The right timing is everything, and meeting the right professional at the right time can be a lifesaver. We've all been clients of someone - either a GP, dentist, coach, healer, astrologer, doctor, or massage therapist. Have you ever been a radiant client? Did you get what you needed?
Let's start like this. Maybe you know a lot of people in therapy. Or perhaps you only know a few, or maybe you don't know anyone. You've heard some things about treatment or had some experiences yourself! If you're considering therapy, you've probably wondered what's supposed to happen in psychotherapy. And I think the honest answer, covering everything and nothing simultaneously, is: it depends.
It depends on the following:
what problem we go into therapy with,
what we want from treatment at the conscious level,
what we need from therapy at the unconscious level,
and our therapist's approach, attitude, and personality
Psychotherapy is work; it isn't a wellness treatment, even though we often wish it were. To do the job in psychotherapy, we need grit, dedication, and commitment, especially when things get complicated, which happens almost inevitably. Moreover, no one engages in psychotherapy unless under emotional and mental pressure. We, humans, move when we have to; otherwise, we conserve energy. Regarding personal growth, we often move only in response to something difficult - loss, grief, anger, panic.
The therapy room is designed to transform "negativity." Sometimes people think their spouse, child, best friend, astrologer, business coach, human design consultant, etc., will help them slay their private dragons. That's not their job. There's a big difference between what they do and psychotherapy. Deep inner work, psychotherapy at its best, isn't the same as valuable advice from someone else. The advice can even be helpful, but if it doesn't fit you vibrationally and you can't take it and implement it into your life, it just doesn't work.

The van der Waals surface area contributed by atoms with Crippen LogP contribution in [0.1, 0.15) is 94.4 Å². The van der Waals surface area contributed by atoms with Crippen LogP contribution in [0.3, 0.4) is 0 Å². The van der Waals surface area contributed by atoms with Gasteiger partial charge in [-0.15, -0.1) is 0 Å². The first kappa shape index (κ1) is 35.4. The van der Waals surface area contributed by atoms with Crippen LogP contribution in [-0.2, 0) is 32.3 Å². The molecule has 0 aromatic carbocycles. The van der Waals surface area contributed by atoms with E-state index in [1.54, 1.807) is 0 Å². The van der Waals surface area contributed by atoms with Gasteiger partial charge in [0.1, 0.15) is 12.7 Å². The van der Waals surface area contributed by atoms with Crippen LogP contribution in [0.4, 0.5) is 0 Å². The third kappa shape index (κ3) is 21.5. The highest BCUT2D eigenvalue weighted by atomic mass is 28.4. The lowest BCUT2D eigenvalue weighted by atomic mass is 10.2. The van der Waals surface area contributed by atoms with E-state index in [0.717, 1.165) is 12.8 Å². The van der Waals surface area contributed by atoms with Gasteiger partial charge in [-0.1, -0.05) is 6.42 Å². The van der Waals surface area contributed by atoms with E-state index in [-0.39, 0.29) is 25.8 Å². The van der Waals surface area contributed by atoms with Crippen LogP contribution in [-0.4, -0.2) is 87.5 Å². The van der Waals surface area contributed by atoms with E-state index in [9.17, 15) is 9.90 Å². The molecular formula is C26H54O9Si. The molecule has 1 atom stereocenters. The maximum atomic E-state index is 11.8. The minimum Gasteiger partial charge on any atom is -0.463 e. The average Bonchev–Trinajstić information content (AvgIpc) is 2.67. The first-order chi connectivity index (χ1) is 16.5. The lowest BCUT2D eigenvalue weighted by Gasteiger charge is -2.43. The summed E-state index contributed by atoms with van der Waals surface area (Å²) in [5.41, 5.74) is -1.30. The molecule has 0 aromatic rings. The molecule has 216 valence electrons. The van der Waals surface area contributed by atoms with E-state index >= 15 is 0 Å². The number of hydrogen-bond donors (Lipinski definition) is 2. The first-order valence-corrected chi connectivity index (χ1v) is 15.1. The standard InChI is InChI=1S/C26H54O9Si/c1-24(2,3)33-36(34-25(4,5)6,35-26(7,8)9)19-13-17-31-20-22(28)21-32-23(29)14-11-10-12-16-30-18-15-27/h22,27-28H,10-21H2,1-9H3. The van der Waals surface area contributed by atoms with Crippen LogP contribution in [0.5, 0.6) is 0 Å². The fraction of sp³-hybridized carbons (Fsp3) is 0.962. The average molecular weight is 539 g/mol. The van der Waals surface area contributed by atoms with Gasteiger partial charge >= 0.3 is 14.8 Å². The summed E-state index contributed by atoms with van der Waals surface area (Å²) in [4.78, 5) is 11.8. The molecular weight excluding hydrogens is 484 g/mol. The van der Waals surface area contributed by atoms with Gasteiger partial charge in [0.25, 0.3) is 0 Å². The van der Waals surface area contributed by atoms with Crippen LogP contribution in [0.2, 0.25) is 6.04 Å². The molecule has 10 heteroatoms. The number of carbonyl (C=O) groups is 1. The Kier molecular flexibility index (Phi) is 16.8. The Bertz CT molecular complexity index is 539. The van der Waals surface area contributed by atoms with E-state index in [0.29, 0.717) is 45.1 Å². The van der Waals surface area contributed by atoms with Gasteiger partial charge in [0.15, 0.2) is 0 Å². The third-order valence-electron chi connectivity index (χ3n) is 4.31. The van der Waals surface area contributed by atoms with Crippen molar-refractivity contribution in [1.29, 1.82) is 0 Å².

Depth psychology-based psychotherapy is holistic healing, and true healing is about expanding consciousness through the transformation of negativity; this is always a process and always will be. It's not only about learning something more or something new about yourself. It's work.
In depth psychotherapy, people learn how to free themselves from dense, complicated, constricted energies, and integrate their polarities on a completely new, soulful level.
We move toward a lighter, brighter, more expansive state of consciousness.
In psychotherapy, we travel energetically from the fearful spaces of not-self to the places where our divine essence, our truth, is available to feel and live.
Our authenticity, our truth, comes on demand; it happens on the journey through darkness, bitterness, denial, loss, and contempt. Bypassing the shadow doesn't work, even though we all optimistically try to do it all the time. Experience shows every time we meet our dragons, an expansion of consciousness happens. Every time we shed blood, symbolically, or a tear or a flood of tears, we free ourselves a little more.
Giving up more and more of the pressure to live up to our own and others' idealized standards, we begin to feel that love and joy are unlimited and constantly growing. Eventually, we start to sense that no matter how life gets hard, we can deal with it. With the help of good psychotherapy, sooner or later, we realize that we are ok as we are. We don't have to pretend. We're loving and lovable. We can ask for more. We can reach out and get what we need. We can compete. We can dare to be the best. We're not afraid of being ordinary and imperfect because we know that we're beautiful in our individuality - and so are others.